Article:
The West Virginia Legislature has now completed its 2020 60-day regular session. Unless a special session is called, all bills not on the Governor's desk are now dead for the year.
By Del. Gary Howell
The West Virginia Legislature has now completed its 2020 60-day regular session. Unless a special session is called, all bills not on the Governor’s desk are now dead for the year.
It was a productive year, but with revenue down there were some things we couldn’t do. Here are the highlights of the final week. I will provide a list of bills, that may be of interest that completed legislative action and are now on the Governor’s desk awaiting his signature.
SB 6 was a Senate bill that designed to help the logging industry. It will allow logging trucks to use so-called “pup trailers;” this will allow them to haul heavier loads but spreads the load over more axles. This provides several benefits. First, it increases public safety by increasing the number of braking axles on each truck; second, it spreads the additional weight out over more axles, reducing wear and tear on our roads; and finally, it reduces the cost to loggers, allowing them to haul more logs per trip. This is very important to our area with our loggers needing to haul loads further because of the Verso closure.
Sometimes it takes a few years to get an idea through the legislature, mainly because the other house doesn’t understand the need for the bill. SB 649 was one of those bills. Last year I introduced a bill to have a separate back up to our 911 system that is totally cellular based. Due to several factors, 911 service over landlines has dropped in our area and in other parts of the state, but during that time most cellular services were still operating.
Over the interims I explained my idea to Sen. Mark Maynard and told him it had passed the House, but the Senate didn’t understand the need. This year Sen. Maynard introduced the bill and passed it out of the Senate first and it easily passed the House.
If the Governor signs the bill, then the state’s 911 centers will be able to have cellular numbers that would be 304-###-0911. This will give a complete independent backup system that does not deal with land lines at all.
Probably one of the most misunderstood bills was SB 583, which will allow the state’s electric companies to provide solar based electricity to is industrial customers. West Virginia is seeing a lot more companies looking to locate here because of the changes made over the past five or six years. Many of these companies have stockholders demanding so-called “Green Energy,” but we had no provision in the code to allow a customer to voluntarily pay a higher price for solar. This bill will allow the electric company to charge what that customer is willing to pay to get solar. Solar only works 20-25% of the time, so the other 75-80% of the time they most likely will be getting power from a coal-fired power plant. This is only available to new industrial customers, so none will even be built unless a company moves here and makes a deal with the power company.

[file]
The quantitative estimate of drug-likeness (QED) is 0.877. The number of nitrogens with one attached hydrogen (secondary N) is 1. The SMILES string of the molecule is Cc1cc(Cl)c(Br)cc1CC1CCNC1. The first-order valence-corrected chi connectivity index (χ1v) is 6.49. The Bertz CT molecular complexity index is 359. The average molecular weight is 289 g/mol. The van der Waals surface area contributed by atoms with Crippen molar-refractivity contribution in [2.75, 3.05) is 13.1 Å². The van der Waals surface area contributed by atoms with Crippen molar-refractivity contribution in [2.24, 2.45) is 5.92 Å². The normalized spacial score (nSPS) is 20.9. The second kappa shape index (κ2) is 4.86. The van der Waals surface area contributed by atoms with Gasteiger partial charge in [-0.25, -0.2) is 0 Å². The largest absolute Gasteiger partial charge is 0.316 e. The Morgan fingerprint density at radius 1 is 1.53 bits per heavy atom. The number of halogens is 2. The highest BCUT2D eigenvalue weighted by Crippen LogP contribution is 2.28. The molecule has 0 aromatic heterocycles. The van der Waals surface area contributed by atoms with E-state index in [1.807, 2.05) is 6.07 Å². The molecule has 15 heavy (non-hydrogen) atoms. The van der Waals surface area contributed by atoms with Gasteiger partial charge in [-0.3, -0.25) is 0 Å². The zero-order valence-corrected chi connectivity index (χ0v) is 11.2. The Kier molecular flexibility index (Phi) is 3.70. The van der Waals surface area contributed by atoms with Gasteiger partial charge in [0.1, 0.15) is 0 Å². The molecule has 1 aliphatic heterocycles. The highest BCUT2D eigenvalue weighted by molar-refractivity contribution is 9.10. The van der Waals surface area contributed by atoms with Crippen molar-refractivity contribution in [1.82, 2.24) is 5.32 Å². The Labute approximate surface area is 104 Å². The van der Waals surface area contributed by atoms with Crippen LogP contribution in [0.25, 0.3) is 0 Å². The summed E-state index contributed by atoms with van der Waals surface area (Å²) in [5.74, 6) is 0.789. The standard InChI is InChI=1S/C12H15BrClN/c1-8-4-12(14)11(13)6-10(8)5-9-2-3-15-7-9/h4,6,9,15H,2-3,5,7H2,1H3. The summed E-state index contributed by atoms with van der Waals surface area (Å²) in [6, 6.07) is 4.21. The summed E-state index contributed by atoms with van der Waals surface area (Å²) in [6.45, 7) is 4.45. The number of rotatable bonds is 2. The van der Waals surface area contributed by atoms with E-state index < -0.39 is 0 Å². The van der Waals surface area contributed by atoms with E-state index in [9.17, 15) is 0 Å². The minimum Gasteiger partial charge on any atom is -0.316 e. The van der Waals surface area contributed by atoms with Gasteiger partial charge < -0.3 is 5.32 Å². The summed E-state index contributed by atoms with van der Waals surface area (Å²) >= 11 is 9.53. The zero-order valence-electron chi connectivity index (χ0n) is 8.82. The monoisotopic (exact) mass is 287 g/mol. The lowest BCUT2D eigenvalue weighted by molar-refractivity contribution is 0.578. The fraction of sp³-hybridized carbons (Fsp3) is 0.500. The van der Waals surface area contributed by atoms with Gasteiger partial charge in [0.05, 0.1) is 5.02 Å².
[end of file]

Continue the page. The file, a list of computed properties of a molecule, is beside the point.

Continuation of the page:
Currently two companies looking to locate in West Virginia have requested this option. One is looking in the Potomac Highlands for a suitable location to build a large facility.
The most important bill of the session is always the budget bill, SB 150. This is the general revenue budget; this does not include all the federal money. The $4.574 billion General Revenue Fund spending plan includes an additional $16.9 million to fund improvements to foster care programs, and $19.8 million to eliminate the waitlist for the I/DD waiver program. The West Virginia State Police will see an additional $500,000 in their equipment budget this year. This will allow them to purchase Class 4 bullet resistant vests for each officer in the field, plus additional needed equipment. Class 4 vests are designed to give added protection against rifle bullets. It also includes $1 million for the Governor’s Community Food Program to help with food pantries and $2 million in contingency funds to battle a potential coronavirus outbreak.
Another bill that the House had to agree to Senate changes on the final night was HB 2961 introduced and championed by Del. Tom Fast. It seems timely to talk about with the recent announcement of the requirement of backflow valves on connections to public water systems. This bill will restrict them to be used only where they are needed to protect the public water supply and allows the consumer to choose the brand they want, if it meets the specifications provided by the Public Service District, to reduce cost to the consumer.
All the bills discussed are now in the hands of the Governor to be signed or vetoed. The Legislature will meet periodically throughout the rest of the year for interim sessions where we hear audits of state agencies and presentations that may lead to creating legislation, but as always if you have a question, a suggestion on making West Virginia the best place to live, work and raise a family or need help with a state agency, then you can always call me at 304-340-3192 or if you prefer e@mail me at Gary.Howell@WVHouse.gov. Make sure you leave your full name, address and phone number so I can contact you if you leave a message.